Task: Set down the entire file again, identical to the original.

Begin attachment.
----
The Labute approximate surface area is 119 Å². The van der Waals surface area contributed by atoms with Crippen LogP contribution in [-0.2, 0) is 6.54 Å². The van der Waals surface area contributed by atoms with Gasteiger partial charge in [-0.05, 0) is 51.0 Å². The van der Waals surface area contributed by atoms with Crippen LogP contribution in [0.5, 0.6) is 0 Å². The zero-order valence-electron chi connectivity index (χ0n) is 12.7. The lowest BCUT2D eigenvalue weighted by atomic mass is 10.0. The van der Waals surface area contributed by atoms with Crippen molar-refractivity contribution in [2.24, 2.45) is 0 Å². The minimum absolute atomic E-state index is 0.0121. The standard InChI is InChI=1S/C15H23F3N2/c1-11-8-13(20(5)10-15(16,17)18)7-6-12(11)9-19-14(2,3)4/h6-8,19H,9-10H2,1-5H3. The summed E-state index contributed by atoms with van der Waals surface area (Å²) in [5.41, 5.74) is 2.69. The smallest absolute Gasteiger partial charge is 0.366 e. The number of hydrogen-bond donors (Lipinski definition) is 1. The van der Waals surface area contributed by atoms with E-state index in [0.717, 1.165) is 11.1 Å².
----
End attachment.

The Labute approximate surface area is 119 Å². The van der Waals surface area contributed by atoms with Crippen LogP contribution in [-0.2, 0) is 6.54 Å². The van der Waals surface area contributed by atoms with Gasteiger partial charge in [-0.05, 0) is 51.0 Å². The van der Waals surface area contributed by atoms with Crippen LogP contribution in [0.5, 0.6) is 0 Å². The zero-order valence-electron chi connectivity index (χ0n) is 12.7. The lowest BCUT2D eigenvalue weighted by atomic mass is 10.0. The van der Waals surface area contributed by atoms with Crippen molar-refractivity contribution in [2.24, 2.45) is 0 Å². The minimum absolute atomic E-state index is 0.0121. The standard InChI is InChI=1S/C15H23F3N2/c1-11-8-13(20(5)10-15(16,17)18)7-6-12(11)9-19-14(2,3)4/h6-8,19H,9-10H2,1-5H3. The summed E-state index contributed by atoms with van der Waals surface area (Å²) in [5.41, 5.74) is 2.69. The smallest absolute Gasteiger partial charge is 0.366 e. The number of hydrogen-bond donors (Lipinski definition) is 1. The van der Waals surface area contributed by atoms with E-state index in [0.717, 1.165) is 11.1 Å².